With Immunotherapy, My Lung Cancer Is a Chronic Disease


Stacy Foltz

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Stacy Foltz

Stacy Foltz lives in Bristol, Wisconsin with her husband and children.

Last winter, I got a bad cold that just wouldn’t end. After a few weeks of coughing nonstop and feeling awful, I went to see the doctor and I was prescribed antibiotics for bronchitis. A couple of weeks later, nothing had changed, so I did another round of antibiotics … without success.

By early March, I ended up in the hospital for pneumonia. Fluid was drained from my chest, but six weeks later I was back in the hospital to surgically drain even more. At that point, my doctor did a biopsy and realized the situation was more serious than he thought: the diagnosis came up cancer.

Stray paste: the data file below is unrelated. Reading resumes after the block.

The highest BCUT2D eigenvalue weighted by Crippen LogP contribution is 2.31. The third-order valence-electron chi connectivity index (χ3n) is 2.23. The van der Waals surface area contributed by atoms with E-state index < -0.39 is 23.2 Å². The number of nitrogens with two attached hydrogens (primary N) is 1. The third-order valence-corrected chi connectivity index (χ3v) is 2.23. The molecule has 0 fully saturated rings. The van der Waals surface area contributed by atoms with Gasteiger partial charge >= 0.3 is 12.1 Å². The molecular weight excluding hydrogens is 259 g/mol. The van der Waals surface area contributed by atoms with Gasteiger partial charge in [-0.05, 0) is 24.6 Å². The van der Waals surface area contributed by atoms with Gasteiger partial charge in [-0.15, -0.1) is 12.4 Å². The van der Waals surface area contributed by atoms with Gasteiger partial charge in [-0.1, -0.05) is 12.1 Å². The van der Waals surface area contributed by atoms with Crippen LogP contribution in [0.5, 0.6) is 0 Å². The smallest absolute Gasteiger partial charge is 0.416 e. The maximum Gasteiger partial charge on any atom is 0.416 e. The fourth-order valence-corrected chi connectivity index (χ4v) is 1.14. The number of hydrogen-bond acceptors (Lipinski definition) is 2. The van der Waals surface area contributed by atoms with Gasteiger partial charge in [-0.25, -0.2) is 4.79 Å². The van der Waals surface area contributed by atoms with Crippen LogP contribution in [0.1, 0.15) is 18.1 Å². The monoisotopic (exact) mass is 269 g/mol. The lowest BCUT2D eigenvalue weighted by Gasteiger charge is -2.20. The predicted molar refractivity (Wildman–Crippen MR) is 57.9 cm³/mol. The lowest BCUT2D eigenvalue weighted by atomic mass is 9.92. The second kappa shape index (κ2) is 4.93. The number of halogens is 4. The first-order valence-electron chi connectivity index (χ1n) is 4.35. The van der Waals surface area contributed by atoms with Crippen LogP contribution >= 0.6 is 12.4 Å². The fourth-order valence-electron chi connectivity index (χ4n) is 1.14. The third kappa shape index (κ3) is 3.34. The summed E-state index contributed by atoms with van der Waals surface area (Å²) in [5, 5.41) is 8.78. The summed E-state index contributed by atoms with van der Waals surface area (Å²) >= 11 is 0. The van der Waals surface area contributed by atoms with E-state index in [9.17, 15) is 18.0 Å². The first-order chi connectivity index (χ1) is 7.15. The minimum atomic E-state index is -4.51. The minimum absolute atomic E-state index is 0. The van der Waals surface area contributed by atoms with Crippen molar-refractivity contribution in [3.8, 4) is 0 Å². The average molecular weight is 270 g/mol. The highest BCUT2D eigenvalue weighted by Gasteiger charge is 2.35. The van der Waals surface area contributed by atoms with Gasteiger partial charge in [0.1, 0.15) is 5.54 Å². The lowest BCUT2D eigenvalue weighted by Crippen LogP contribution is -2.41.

I was in the recovery room after the surgery when he told me I had stage IV non-small cell lung cancer. He said I most likely had six months to live. I felt groggy and not fully awake, so it took a while for the word “cancer” to sink in. I went home in shock; my entire family was shaken. This is never news you expect, especially because nobody in my biological family has had cancer and I’ve never even smoked a cigarette. My diagnosis came completely out of the blue.

Three patients who have treated cancer with immunotherapy discuss their experiences.

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